Tagged: time difference of arrival

Information on Time Correlating Signals with RTL-SDRs

In a previous post back in September 2017 Stefan Scholl (DC9ST) treated us to a very interesting write up about how to localize transmitters to within a few meters using time difference of arrival (TDOA) techniques with multiple RTL-SDR dongles spread out over an area.

Stefan has recently added to his post now with some additional information on how to properly correlate signals received between multiple RTL-SDR dongles, which is one of the key parts to TDOA. He writes that he covers the following questions:

- What signal parameters influence the quality of the correlation?
- Which type of correlation calculations are available (four)
- Which are suitable with RTL-SDRs, considering noise and phase and frequency offset?

Stefan writes that his findings could be interesting to people interested in the following techniques:

- TDOA localization
- Synchronizing several RTL-SDRs
- Passive Radar

Comparing various bandwidth sizes on correlation quality
Comparing various bandwidth sizes on correlation quality

Localizing Transmitters to within a few meters with TDOA and RTL-SDR Dongles

Back in August we posted a number of videos from the Software Defined Radio Academy talks held this year in Friedrichshafen, Germany. One of those talks was by Stefan Scholl, DC9ST and titled Introduction and Experiments on Transmitter Localization with TDOA. This was a very interesting talk that showed how Stefan has been using three RTL-SDR + Raspberry Pi setups to locate the almost exact position of various transmitters with time difference of arrival (TDOA) techniques. TDOA works by setting up at least three receivers spread apart by some distance. Due to the speed of radio propagation, the transmitted signal will arrive at each receiver at a different time allowing the physical origin point of the signal to be calculated.

Now over on his blog Stefan has created a very nice writeup of his work with RTL-SDRs and TDOA that is definitely worth a good read. He first explains the basics of how TDOA actually works, and then goes on to explain how his RTL-SDR based system works. He discusses the important challenges such as transferring the raw data, synchronizing the receivers in time and the signal processing required. 

Stefans TDOA System
Stefans TDOA System

He tested the system on various transmitters including a DMR signal at 439 MHz, a mobile phone signal at 922 MHz, an FM signal at 96.9 MHz and an unknown signal at 391 MHz. The results were all extremely accurate, locating transmitters with an accuracy of up to a few meters.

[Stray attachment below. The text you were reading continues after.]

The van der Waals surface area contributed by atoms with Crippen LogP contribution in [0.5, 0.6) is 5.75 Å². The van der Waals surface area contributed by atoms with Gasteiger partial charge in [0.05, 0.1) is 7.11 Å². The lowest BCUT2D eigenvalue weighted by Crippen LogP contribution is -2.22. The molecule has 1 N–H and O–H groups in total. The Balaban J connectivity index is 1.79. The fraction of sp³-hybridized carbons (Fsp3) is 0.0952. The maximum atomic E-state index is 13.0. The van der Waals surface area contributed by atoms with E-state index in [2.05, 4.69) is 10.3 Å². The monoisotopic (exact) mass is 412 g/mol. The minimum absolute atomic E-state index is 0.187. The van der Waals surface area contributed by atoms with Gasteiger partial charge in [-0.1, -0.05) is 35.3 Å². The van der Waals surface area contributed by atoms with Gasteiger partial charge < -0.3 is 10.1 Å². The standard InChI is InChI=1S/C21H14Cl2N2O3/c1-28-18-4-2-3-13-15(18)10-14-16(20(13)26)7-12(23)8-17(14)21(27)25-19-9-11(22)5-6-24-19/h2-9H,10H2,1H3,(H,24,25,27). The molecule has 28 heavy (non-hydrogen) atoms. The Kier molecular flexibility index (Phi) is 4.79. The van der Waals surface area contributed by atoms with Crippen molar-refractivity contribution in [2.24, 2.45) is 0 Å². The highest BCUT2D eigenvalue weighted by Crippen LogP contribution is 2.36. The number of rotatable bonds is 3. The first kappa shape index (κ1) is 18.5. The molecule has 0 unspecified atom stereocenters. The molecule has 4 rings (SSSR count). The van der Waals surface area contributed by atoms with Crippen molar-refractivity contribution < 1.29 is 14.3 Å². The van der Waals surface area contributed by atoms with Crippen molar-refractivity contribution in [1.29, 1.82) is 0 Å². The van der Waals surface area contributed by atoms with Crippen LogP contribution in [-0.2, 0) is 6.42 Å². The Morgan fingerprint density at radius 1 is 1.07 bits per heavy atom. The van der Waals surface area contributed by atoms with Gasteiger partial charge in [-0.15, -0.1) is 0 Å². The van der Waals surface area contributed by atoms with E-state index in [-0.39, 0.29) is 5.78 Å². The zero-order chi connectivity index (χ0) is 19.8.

Stefan has also uploaded all his MATLAB code onto GitHub.

Example localization of a DMR transmitter
Example localization of a DMR transmitter
Localizing the position of a mobile phone base station (Stars indicate known base stations)
Localizing the position of a mobile phone base station (Stars indicate known base stations)

Tracking Wildlife with TDOA Direction Finding and RTL-SDR Dongles

At the North-West University in South Africa Masters student SW Krüger submitted his dissertation titled “An inexpensive hyperbolic positioning system for tracking wildlife using off-the-shelf hardware” back in May of this year. Recently it was found online and can be viewed here (large pdf warning).

In his thesis Krüger explains his experiments with using RTL-SDR dongles to set up a very low cost wildlife monitoring system using TDOA (Time Difference of Arrival) techniques, and very low power beacons on the animal tags. TDOA is a difrection finding technique which involves using multiple receivers spread out over a region and calculating the difference in time from when the signal arrives at each receiver. With this information the position of the transmitter can be determined. Typically to do this the system clock in the computing hardware and OS needs to be synchronized as perfectly as possible between receivers, otherwise timing difference will cause huge errors in the position. Krüger uses synchronization bursts from a beacon, but notes that a real-time clock or GPS module could also be used for accurate time keeping.

In his experiment he set up two RTL-SDR receivers spaced 9 km apart and was able to obtain an accuracy of about 3.5m, which he writes is similar to other wildlife positioning systems that use tags with much higher power consumption. The computing hardware used at the RX station is a Raspberry Pi 3 powered by a 20W solar panel and batteries. There is also a wireless 3G modem for communications. The DSP software produced for the project is all open source and available on GitHub.

The RX System with RTL-SDR, Raspberry Pi, Mobile Broadband Modem, Power Supply and Solar Panel.
The RX System with RTL-SDR, Raspberry Pi, Mobile Broadband Modem, Power Supply and Solar Panel.